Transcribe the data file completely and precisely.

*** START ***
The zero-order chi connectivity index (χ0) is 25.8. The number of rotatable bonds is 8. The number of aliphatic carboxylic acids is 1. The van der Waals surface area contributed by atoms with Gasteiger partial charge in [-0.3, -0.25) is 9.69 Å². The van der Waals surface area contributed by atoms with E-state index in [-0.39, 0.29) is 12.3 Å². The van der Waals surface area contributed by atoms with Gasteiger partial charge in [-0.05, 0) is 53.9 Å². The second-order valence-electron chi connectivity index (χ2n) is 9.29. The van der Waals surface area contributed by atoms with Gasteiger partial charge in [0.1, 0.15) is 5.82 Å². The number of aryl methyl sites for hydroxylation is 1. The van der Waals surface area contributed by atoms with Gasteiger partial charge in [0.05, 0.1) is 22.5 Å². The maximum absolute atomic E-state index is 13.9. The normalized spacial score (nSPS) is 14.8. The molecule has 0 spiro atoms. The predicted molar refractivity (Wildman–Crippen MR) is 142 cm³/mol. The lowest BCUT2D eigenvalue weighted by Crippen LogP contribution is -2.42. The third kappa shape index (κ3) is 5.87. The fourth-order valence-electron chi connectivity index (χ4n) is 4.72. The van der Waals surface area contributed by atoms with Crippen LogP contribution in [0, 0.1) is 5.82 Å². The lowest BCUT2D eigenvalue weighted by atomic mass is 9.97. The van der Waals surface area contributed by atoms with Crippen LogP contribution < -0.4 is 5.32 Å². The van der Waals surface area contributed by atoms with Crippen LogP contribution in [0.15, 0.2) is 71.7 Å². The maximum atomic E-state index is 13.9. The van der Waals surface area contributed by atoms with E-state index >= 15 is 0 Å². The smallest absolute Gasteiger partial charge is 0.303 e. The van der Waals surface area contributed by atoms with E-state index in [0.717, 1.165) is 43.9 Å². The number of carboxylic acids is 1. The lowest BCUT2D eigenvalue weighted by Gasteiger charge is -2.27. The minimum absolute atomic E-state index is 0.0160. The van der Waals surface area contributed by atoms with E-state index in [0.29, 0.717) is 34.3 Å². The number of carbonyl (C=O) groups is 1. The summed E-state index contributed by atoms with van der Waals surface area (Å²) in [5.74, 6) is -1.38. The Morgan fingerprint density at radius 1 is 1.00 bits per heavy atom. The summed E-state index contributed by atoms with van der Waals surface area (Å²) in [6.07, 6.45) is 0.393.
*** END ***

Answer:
The zero-order chi connectivity index (χ0) is 25.8. The number of rotatable bonds is 8. The number of aliphatic carboxylic acids is 1. The van der Waals surface area contributed by atoms with Gasteiger partial charge in [-0.3, -0.25) is 9.69 Å². The van der Waals surface area contributed by atoms with E-state index in [-0.39, 0.29) is 12.3 Å². The van der Waals surface area contributed by atoms with Gasteiger partial charge in [-0.05, 0) is 53.9 Å². The second-order valence-electron chi connectivity index (χ2n) is 9.29. The van der Waals surface area contributed by atoms with Gasteiger partial charge in [0.1, 0.15) is 5.82 Å². The number of aryl methyl sites for hydroxylation is 1. The van der Waals surface area contributed by atoms with Gasteiger partial charge in [0.05, 0.1) is 22.5 Å². The maximum absolute atomic E-state index is 13.9. The normalized spacial score (nSPS) is 14.8. The molecule has 0 spiro atoms. The predicted molar refractivity (Wildman–Crippen MR) is 142 cm³/mol. The lowest BCUT2D eigenvalue weighted by Crippen LogP contribution is -2.42. The third kappa shape index (κ3) is 5.87. The fourth-order valence-electron chi connectivity index (χ4n) is 4.72. The van der Waals surface area contributed by atoms with Crippen LogP contribution in [0, 0.1) is 5.82 Å². The lowest BCUT2D eigenvalue weighted by atomic mass is 9.97. The van der Waals surface area contributed by atoms with Crippen LogP contribution < -0.4 is 5.32 Å². The van der Waals surface area contributed by atoms with Crippen LogP contribution in [0.15, 0.2) is 71.7 Å². The maximum atomic E-state index is 13.9. The van der Waals surface area contributed by atoms with E-state index >= 15 is 0 Å². The smallest absolute Gasteiger partial charge is 0.303 e. The van der Waals surface area contributed by atoms with E-state index in [0.717, 1.165) is 43.9 Å². The number of carboxylic acids is 1. The lowest BCUT2D eigenvalue weighted by Gasteiger charge is -2.27. The minimum absolute atomic E-state index is 0.0160. The van der Waals surface area contributed by atoms with E-state index in [0.29, 0.717) is 34.3 Å². The number of carbonyl (C=O) groups is 1. The summed E-state index contributed by atoms with van der Waals surface area (Å²) in [5.74, 6) is -1.38. The Morgan fingerprint density at radius 1 is 1.00 bits per heavy atom. The summed E-state index contributed by atoms with van der Waals surface area (Å²) in [6.07, 6.45) is 0.393.